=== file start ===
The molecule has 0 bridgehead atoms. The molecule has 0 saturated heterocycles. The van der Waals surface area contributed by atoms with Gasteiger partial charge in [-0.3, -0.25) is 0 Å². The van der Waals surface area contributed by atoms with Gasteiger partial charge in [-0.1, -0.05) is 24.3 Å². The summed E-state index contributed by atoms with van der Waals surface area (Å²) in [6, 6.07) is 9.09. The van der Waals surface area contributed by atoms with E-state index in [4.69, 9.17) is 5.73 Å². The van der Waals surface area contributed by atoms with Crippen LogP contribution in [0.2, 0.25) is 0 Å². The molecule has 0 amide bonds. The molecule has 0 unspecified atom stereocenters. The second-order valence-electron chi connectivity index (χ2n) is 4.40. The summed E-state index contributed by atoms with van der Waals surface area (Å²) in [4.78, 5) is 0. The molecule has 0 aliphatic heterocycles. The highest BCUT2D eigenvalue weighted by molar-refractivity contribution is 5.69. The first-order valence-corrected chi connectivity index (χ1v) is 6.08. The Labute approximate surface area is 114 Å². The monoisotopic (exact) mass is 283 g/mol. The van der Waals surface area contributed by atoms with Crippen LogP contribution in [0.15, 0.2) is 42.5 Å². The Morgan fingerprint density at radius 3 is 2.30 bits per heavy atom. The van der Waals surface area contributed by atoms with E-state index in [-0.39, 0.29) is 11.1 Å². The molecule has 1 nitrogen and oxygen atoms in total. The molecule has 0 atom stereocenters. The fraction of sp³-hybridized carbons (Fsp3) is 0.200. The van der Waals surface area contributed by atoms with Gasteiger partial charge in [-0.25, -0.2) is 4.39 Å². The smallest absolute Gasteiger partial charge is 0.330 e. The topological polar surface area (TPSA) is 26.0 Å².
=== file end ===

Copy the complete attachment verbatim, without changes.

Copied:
The molecule has 0 bridgehead atoms. The molecule has 0 saturated heterocycles. The van der Waals surface area contributed by atoms with Gasteiger partial charge in [-0.3, -0.25) is 0 Å². The van der Waals surface area contributed by atoms with Gasteiger partial charge in [-0.1, -0.05) is 24.3 Å². The summed E-state index contributed by atoms with van der Waals surface area (Å²) in [6, 6.07) is 9.09. The van der Waals surface area contributed by atoms with E-state index in [4.69, 9.17) is 5.73 Å². The van der Waals surface area contributed by atoms with Crippen LogP contribution in [0.2, 0.25) is 0 Å². The molecule has 0 amide bonds. The molecule has 0 unspecified atom stereocenters. The second-order valence-electron chi connectivity index (χ2n) is 4.40. The summed E-state index contributed by atoms with van der Waals surface area (Å²) in [4.78, 5) is 0. The molecule has 0 aliphatic heterocycles. The highest BCUT2D eigenvalue weighted by molar-refractivity contribution is 5.69. The first-order valence-corrected chi connectivity index (χ1v) is 6.08. The Labute approximate surface area is 114 Å². The monoisotopic (exact) mass is 283 g/mol. The van der Waals surface area contributed by atoms with Crippen LogP contribution in [0.15, 0.2) is 42.5 Å². The Morgan fingerprint density at radius 3 is 2.30 bits per heavy atom. The van der Waals surface area contributed by atoms with E-state index in [-0.39, 0.29) is 11.1 Å². The molecule has 1 nitrogen and oxygen atoms in total. The molecule has 0 atom stereocenters. The fraction of sp³-hybridized carbons (Fsp3) is 0.200. The van der Waals surface area contributed by atoms with Gasteiger partial charge in [-0.25, -0.2) is 4.39 Å². The smallest absolute Gasteiger partial charge is 0.330 e. The topological polar surface area (TPSA) is 26.0 Å².